Introducing Pesticide Bottles

When choosing a pesticide bottle, the choice of material plays a vital role. The complexity of plastic consumption channels and the difficulty of distinguishing post-consumer plastics. These make it crucial to clearly mark the type of material on plastic products. Here, we share insights into the materials used in pesticide bottles, focusing on practical tips that can work to your benefit.

Pesticide bottle material types

Pesticide bottles are typically made from three main materials. Polyethylene terephthalate (PET), barrier bottles, and polyvinyl chloride (PVC).

  1. Polyethylene terephthalate (PET)

PET is the material of choice for common pesticide bottles.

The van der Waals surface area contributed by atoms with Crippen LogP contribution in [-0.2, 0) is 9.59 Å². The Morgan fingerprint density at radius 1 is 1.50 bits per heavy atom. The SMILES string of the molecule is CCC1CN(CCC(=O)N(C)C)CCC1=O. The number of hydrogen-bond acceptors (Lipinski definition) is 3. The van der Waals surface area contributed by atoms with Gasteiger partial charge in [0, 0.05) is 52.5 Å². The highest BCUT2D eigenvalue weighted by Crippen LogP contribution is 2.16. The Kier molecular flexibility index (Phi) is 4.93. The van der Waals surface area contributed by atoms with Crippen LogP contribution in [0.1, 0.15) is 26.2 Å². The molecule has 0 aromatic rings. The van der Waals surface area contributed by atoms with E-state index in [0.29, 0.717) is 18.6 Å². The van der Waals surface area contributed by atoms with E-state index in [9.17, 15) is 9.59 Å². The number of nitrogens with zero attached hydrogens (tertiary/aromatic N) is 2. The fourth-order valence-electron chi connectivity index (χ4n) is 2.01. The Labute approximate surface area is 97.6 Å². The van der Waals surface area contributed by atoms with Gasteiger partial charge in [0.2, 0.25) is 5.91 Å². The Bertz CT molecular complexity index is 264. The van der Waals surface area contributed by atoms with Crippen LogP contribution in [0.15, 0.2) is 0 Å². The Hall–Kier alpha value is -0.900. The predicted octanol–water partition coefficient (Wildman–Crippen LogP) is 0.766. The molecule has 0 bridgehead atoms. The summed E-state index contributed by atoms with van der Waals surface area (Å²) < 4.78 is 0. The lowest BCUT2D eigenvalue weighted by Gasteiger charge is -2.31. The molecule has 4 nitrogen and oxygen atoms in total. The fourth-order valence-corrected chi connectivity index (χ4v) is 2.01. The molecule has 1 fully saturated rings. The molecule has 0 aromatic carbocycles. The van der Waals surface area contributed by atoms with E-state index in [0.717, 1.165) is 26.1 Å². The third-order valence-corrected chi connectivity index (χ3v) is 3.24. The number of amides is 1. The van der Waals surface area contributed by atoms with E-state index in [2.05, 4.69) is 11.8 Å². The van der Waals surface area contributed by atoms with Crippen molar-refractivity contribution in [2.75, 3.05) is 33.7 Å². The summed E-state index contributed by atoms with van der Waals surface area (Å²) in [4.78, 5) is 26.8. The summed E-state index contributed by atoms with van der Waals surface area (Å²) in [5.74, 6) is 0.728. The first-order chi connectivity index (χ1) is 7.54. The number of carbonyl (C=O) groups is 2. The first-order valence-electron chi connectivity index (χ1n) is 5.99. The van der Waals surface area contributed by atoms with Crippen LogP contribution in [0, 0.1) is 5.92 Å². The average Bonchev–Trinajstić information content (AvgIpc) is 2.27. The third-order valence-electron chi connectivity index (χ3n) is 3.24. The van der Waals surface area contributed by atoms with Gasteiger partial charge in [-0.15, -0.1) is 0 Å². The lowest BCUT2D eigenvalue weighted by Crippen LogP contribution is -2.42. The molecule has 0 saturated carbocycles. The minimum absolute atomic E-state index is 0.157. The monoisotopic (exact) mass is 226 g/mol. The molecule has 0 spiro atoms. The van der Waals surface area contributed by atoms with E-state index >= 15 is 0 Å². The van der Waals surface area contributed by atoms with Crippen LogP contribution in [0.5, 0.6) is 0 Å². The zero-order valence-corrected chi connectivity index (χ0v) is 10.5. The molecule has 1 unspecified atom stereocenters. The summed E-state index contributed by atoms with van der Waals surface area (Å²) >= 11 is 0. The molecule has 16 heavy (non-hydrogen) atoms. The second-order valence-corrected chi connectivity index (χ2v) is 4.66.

Can be used directly in pharmaceutical packaging without extensive cleaning or drying.
Lightweight, high-strength, damage-resistant, good sealing, and moisture-proof.

  1. Isolation bottle

For corrosive pesticides, choose high-barrier bottles that add film inside the PET for added resistance.

  1. Polyvinyl chloride (PVC)

PVC is chemically stable but should not come into contact with food.
Appearance similar to polycarbonate. It is difficult to burn, the flame is yellow, the edges are green, softened, and there is an obvious burnt smell.

Other materials on the market

In addition to the above materials, there are several other materials commonly available on the market, including PET, PEPA, HDPE, F-HDPE, and PE. Aluminum foil is also an option, available in three, four or five layers.

Things to note about aluminum foil

A variety of aluminum foil materials exist, with three, four or five layers.

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